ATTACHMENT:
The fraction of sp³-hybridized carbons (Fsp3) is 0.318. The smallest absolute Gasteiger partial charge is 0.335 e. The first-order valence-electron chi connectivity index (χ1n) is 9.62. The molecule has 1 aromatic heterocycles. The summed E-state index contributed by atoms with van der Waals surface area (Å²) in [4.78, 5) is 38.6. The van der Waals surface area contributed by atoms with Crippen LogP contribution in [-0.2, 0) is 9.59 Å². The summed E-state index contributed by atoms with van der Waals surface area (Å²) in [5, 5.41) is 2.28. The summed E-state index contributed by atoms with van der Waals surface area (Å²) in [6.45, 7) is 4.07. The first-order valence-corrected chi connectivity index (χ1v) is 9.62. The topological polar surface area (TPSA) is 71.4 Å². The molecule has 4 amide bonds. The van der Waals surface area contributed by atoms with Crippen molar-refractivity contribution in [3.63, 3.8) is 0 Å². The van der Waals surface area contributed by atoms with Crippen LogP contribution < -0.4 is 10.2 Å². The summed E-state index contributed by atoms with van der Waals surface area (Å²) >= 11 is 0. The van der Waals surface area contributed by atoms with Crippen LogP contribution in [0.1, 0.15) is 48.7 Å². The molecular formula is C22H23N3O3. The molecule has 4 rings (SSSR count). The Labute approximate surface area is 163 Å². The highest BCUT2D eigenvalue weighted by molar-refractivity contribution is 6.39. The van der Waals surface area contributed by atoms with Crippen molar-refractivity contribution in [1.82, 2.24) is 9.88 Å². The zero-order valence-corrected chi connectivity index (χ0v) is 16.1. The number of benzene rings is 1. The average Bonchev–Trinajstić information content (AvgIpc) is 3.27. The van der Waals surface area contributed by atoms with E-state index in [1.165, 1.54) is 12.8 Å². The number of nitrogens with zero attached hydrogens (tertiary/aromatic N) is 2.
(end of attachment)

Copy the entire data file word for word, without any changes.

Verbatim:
The fraction of sp³-hybridized carbons (Fsp3) is 0.318. The smallest absolute Gasteiger partial charge is 0.335 e. The first-order valence-electron chi connectivity index (χ1n) is 9.62. The molecule has 1 aromatic heterocycles. The summed E-state index contributed by atoms with van der Waals surface area (Å²) in [4.78, 5) is 38.6. The van der Waals surface area contributed by atoms with Crippen LogP contribution in [-0.2, 0) is 9.59 Å². The summed E-state index contributed by atoms with van der Waals surface area (Å²) in [5, 5.41) is 2.28. The summed E-state index contributed by atoms with van der Waals surface area (Å²) in [6.45, 7) is 4.07. The first-order valence-corrected chi connectivity index (χ1v) is 9.62. The topological polar surface area (TPSA) is 71.4 Å². The molecule has 4 amide bonds. The van der Waals surface area contributed by atoms with Crippen molar-refractivity contribution in [3.63, 3.8) is 0 Å². The van der Waals surface area contributed by atoms with Crippen LogP contribution < -0.4 is 10.2 Å². The summed E-state index contributed by atoms with van der Waals surface area (Å²) >= 11 is 0. The van der Waals surface area contributed by atoms with Crippen LogP contribution in [0.1, 0.15) is 48.7 Å². The molecular formula is C22H23N3O3. The molecule has 4 rings (SSSR count). The Labute approximate surface area is 163 Å². The highest BCUT2D eigenvalue weighted by molar-refractivity contribution is 6.39. The van der Waals surface area contributed by atoms with Crippen molar-refractivity contribution in [1.82, 2.24) is 9.88 Å². The zero-order valence-corrected chi connectivity index (χ0v) is 16.1. The number of benzene rings is 1. The average Bonchev–Trinajstić information content (AvgIpc) is 3.27. The van der Waals surface area contributed by atoms with E-state index in [1.165, 1.54) is 12.8 Å². The number of nitrogens with zero attached hydrogens (tertiary/aromatic N) is 2.